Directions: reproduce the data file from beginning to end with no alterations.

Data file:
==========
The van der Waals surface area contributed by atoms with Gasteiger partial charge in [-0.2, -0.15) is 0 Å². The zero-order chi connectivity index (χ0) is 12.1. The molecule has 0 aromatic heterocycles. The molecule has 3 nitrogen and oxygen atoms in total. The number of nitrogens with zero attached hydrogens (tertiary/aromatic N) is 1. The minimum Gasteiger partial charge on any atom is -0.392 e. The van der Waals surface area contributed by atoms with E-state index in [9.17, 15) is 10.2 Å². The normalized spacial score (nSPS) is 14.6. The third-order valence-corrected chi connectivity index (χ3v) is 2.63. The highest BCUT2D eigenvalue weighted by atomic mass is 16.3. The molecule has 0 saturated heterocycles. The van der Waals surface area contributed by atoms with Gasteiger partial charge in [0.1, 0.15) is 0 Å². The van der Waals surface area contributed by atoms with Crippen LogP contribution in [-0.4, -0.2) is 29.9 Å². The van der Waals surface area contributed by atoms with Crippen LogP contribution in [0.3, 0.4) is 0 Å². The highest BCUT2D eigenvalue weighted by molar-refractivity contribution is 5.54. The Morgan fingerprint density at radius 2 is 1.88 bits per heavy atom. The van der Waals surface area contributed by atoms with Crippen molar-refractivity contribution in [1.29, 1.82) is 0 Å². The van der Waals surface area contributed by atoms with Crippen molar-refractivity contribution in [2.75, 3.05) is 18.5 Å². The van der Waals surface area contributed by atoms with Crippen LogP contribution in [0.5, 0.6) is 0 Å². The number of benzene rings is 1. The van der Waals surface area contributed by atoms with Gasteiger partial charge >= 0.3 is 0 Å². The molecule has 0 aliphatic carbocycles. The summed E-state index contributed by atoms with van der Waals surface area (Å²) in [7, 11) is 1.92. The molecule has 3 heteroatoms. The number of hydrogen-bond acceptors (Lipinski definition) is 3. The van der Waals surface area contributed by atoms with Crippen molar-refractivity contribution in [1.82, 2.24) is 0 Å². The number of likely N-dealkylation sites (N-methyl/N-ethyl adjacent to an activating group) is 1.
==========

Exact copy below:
The van der Waals surface area contributed by atoms with Gasteiger partial charge in [-0.2, -0.15) is 0 Å². The zero-order chi connectivity index (χ0) is 12.1. The molecule has 0 aromatic heterocycles. The molecule has 3 nitrogen and oxygen atoms in total. The number of nitrogens with zero attached hydrogens (tertiary/aromatic N) is 1. The minimum Gasteiger partial charge on any atom is -0.392 e. The van der Waals surface area contributed by atoms with E-state index in [9.17, 15) is 10.2 Å². The normalized spacial score (nSPS) is 14.6. The third-order valence-corrected chi connectivity index (χ3v) is 2.63. The highest BCUT2D eigenvalue weighted by atomic mass is 16.3. The molecule has 0 saturated heterocycles. The van der Waals surface area contributed by atoms with Gasteiger partial charge in [0.1, 0.15) is 0 Å². The van der Waals surface area contributed by atoms with Crippen LogP contribution in [-0.4, -0.2) is 29.9 Å². The van der Waals surface area contributed by atoms with Crippen LogP contribution in [0.3, 0.4) is 0 Å². The highest BCUT2D eigenvalue weighted by molar-refractivity contribution is 5.54. The Morgan fingerprint density at radius 2 is 1.88 bits per heavy atom. The van der Waals surface area contributed by atoms with Crippen molar-refractivity contribution in [1.29, 1.82) is 0 Å². The van der Waals surface area contributed by atoms with Crippen molar-refractivity contribution in [2.75, 3.05) is 18.5 Å². The van der Waals surface area contributed by atoms with Crippen LogP contribution in [0.5, 0.6) is 0 Å². The number of benzene rings is 1. The van der Waals surface area contributed by atoms with Gasteiger partial charge >= 0.3 is 0 Å². The molecule has 0 aliphatic carbocycles. The summed E-state index contributed by atoms with van der Waals surface area (Å²) in [7, 11) is 1.92. The molecule has 3 heteroatoms. The number of hydrogen-bond acceptors (Lipinski definition) is 3. The van der Waals surface area contributed by atoms with Crippen molar-refractivity contribution in [1.82, 2.24) is 0 Å². The number of likely N-dealkylation sites (N-methyl/N-ethyl adjacent to an activating group) is 1.